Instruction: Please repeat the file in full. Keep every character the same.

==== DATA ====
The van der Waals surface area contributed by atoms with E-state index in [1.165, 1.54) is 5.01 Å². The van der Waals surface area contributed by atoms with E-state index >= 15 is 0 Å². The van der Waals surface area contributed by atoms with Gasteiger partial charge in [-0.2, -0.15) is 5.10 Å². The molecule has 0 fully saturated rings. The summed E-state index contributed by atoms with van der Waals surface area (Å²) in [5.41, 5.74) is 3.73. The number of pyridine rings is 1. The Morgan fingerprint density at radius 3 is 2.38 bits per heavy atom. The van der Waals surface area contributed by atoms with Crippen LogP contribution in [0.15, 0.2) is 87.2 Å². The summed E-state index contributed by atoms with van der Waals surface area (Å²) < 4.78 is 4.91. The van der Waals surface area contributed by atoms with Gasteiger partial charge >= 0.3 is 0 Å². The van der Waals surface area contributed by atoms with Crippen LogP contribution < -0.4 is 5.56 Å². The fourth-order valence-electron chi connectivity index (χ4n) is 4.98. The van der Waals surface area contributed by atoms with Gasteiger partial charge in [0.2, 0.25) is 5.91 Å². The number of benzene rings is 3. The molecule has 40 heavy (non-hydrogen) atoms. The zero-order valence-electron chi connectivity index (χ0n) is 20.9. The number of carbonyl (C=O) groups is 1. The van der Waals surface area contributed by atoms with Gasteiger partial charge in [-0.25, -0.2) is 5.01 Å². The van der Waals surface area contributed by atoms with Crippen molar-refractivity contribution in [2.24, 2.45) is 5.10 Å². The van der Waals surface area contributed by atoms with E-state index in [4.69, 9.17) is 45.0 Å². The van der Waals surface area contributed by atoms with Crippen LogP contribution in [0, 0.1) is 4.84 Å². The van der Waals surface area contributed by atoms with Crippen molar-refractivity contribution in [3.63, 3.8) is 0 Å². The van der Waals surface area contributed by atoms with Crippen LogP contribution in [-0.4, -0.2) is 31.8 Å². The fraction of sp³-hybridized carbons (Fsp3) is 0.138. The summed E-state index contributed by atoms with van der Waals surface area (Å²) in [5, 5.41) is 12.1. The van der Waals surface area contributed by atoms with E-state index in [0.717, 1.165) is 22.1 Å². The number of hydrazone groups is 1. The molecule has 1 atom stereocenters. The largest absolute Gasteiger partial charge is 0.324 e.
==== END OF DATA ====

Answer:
The van der Waals surface area contributed by atoms with E-state index in [1.165, 1.54) is 5.01 Å². The van der Waals surface area contributed by atoms with E-state index >= 15 is 0 Å². The van der Waals surface area contributed by atoms with Gasteiger partial charge in [-0.2, -0.15) is 5.10 Å². The molecule has 0 fully saturated rings. The summed E-state index contributed by atoms with van der Waals surface area (Å²) in [5.41, 5.74) is 3.73. The number of pyridine rings is 1. The Morgan fingerprint density at radius 3 is 2.38 bits per heavy atom. The van der Waals surface area contributed by atoms with Crippen LogP contribution in [0.15, 0.2) is 87.2 Å². The summed E-state index contributed by atoms with van der Waals surface area (Å²) < 4.78 is 4.91. The van der Waals surface area contributed by atoms with Gasteiger partial charge >= 0.3 is 0 Å². The van der Waals surface area contributed by atoms with Crippen LogP contribution < -0.4 is 5.56 Å². The fourth-order valence-electron chi connectivity index (χ4n) is 4.98. The van der Waals surface area contributed by atoms with Gasteiger partial charge in [0.2, 0.25) is 5.91 Å². The number of benzene rings is 3. The molecule has 40 heavy (non-hydrogen) atoms. The zero-order valence-electron chi connectivity index (χ0n) is 20.9. The number of carbonyl (C=O) groups is 1. The van der Waals surface area contributed by atoms with Gasteiger partial charge in [-0.25, -0.2) is 5.01 Å². The van der Waals surface area contributed by atoms with Crippen molar-refractivity contribution in [2.24, 2.45) is 5.10 Å². The van der Waals surface area contributed by atoms with E-state index in [4.69, 9.17) is 45.0 Å². The van der Waals surface area contributed by atoms with Crippen LogP contribution in [0, 0.1) is 4.84 Å². The van der Waals surface area contributed by atoms with Crippen molar-refractivity contribution in [3.63, 3.8) is 0 Å². The van der Waals surface area contributed by atoms with Crippen LogP contribution in [-0.4, -0.2) is 31.8 Å². The fraction of sp³-hybridized carbons (Fsp3) is 0.138. The summed E-state index contributed by atoms with van der Waals surface area (Å²) in [5, 5.41) is 12.1. The van der Waals surface area contributed by atoms with E-state index in [0.717, 1.165) is 22.1 Å². The number of hydrazone groups is 1. The molecule has 1 atom stereocenters. The largest absolute Gasteiger partial charge is 0.324 e.